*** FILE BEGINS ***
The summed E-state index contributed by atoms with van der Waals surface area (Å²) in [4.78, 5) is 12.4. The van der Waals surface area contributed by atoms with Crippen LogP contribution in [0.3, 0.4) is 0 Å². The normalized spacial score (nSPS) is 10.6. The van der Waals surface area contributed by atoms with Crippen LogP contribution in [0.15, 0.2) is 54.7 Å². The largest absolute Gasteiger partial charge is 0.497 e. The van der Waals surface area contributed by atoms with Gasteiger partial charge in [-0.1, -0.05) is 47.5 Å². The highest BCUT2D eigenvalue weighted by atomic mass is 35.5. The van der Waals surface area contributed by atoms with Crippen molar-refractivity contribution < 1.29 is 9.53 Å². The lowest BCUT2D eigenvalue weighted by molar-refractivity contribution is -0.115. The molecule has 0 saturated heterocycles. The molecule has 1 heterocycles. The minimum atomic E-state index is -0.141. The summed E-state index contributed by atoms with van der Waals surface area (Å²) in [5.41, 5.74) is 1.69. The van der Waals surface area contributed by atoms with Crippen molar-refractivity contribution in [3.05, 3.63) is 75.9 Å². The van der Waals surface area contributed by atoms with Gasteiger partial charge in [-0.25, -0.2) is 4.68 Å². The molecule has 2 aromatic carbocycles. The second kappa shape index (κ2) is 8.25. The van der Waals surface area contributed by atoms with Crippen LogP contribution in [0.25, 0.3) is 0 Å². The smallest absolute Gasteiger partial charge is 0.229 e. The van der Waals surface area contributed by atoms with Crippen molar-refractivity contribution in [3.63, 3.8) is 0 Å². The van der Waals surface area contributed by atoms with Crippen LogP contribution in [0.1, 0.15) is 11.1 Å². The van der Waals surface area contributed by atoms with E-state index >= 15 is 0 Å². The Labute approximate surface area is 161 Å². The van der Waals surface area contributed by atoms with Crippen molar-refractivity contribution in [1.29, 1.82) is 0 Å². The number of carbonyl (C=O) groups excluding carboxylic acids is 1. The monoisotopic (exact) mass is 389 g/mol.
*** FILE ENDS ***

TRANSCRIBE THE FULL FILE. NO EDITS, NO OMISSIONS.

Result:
The summed E-state index contributed by atoms with van der Waals surface area (Å²) in [4.78, 5) is 12.4. The van der Waals surface area contributed by atoms with Crippen LogP contribution in [0.3, 0.4) is 0 Å². The normalized spacial score (nSPS) is 10.6. The van der Waals surface area contributed by atoms with Crippen LogP contribution in [0.15, 0.2) is 54.7 Å². The largest absolute Gasteiger partial charge is 0.497 e. The van der Waals surface area contributed by atoms with Gasteiger partial charge in [-0.1, -0.05) is 47.5 Å². The highest BCUT2D eigenvalue weighted by atomic mass is 35.5. The van der Waals surface area contributed by atoms with Crippen molar-refractivity contribution < 1.29 is 9.53 Å². The lowest BCUT2D eigenvalue weighted by molar-refractivity contribution is -0.115. The molecule has 0 saturated heterocycles. The molecule has 1 heterocycles. The minimum atomic E-state index is -0.141. The summed E-state index contributed by atoms with van der Waals surface area (Å²) in [5.41, 5.74) is 1.69. The van der Waals surface area contributed by atoms with Crippen molar-refractivity contribution in [3.05, 3.63) is 75.9 Å². The van der Waals surface area contributed by atoms with Gasteiger partial charge in [-0.25, -0.2) is 4.68 Å². The molecule has 2 aromatic carbocycles. The second kappa shape index (κ2) is 8.25. The van der Waals surface area contributed by atoms with Crippen LogP contribution in [0.25, 0.3) is 0 Å². The smallest absolute Gasteiger partial charge is 0.229 e. The van der Waals surface area contributed by atoms with Crippen molar-refractivity contribution in [3.63, 3.8) is 0 Å². The van der Waals surface area contributed by atoms with Crippen LogP contribution in [0.1, 0.15) is 11.1 Å². The van der Waals surface area contributed by atoms with E-state index >= 15 is 0 Å². The Labute approximate surface area is 161 Å². The van der Waals surface area contributed by atoms with Crippen molar-refractivity contribution in [1.29, 1.82) is 0 Å². The number of carbonyl (C=O) groups excluding carboxylic acids is 1. The monoisotopic (exact) mass is 389 g/mol.